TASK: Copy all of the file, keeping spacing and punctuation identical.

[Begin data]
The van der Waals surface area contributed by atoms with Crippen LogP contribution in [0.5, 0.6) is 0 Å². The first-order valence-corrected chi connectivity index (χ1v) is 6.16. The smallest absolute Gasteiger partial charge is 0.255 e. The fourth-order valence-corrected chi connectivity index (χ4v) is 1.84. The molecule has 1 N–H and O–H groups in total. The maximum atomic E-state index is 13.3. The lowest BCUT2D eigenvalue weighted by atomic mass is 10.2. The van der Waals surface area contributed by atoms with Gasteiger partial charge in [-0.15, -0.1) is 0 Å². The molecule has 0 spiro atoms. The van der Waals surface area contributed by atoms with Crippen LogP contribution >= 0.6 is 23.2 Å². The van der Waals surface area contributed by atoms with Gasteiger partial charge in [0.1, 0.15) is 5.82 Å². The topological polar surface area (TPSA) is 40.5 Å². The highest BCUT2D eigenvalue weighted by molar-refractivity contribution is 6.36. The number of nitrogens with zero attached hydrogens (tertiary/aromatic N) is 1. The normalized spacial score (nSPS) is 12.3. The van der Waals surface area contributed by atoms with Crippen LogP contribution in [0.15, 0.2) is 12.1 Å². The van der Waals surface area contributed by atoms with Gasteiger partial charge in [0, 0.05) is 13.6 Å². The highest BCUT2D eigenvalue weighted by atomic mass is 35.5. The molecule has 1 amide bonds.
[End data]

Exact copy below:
The van der Waals surface area contributed by atoms with Crippen LogP contribution in [0.5, 0.6) is 0 Å². The first-order valence-corrected chi connectivity index (χ1v) is 6.16. The smallest absolute Gasteiger partial charge is 0.255 e. The fourth-order valence-corrected chi connectivity index (χ4v) is 1.84. The molecule has 1 N–H and O–H groups in total. The maximum atomic E-state index is 13.3. The lowest BCUT2D eigenvalue weighted by atomic mass is 10.2. The van der Waals surface area contributed by atoms with Gasteiger partial charge in [-0.15, -0.1) is 0 Å². The molecule has 0 spiro atoms. The van der Waals surface area contributed by atoms with Crippen LogP contribution >= 0.6 is 23.2 Å². The van der Waals surface area contributed by atoms with Gasteiger partial charge in [0.1, 0.15) is 5.82 Å². The topological polar surface area (TPSA) is 40.5 Å². The highest BCUT2D eigenvalue weighted by molar-refractivity contribution is 6.36. The number of nitrogens with zero attached hydrogens (tertiary/aromatic N) is 1. The normalized spacial score (nSPS) is 12.3. The van der Waals surface area contributed by atoms with Crippen LogP contribution in [0.15, 0.2) is 12.1 Å². The van der Waals surface area contributed by atoms with Gasteiger partial charge in [0, 0.05) is 13.6 Å². The highest BCUT2D eigenvalue weighted by atomic mass is 35.5. The molecule has 1 amide bonds.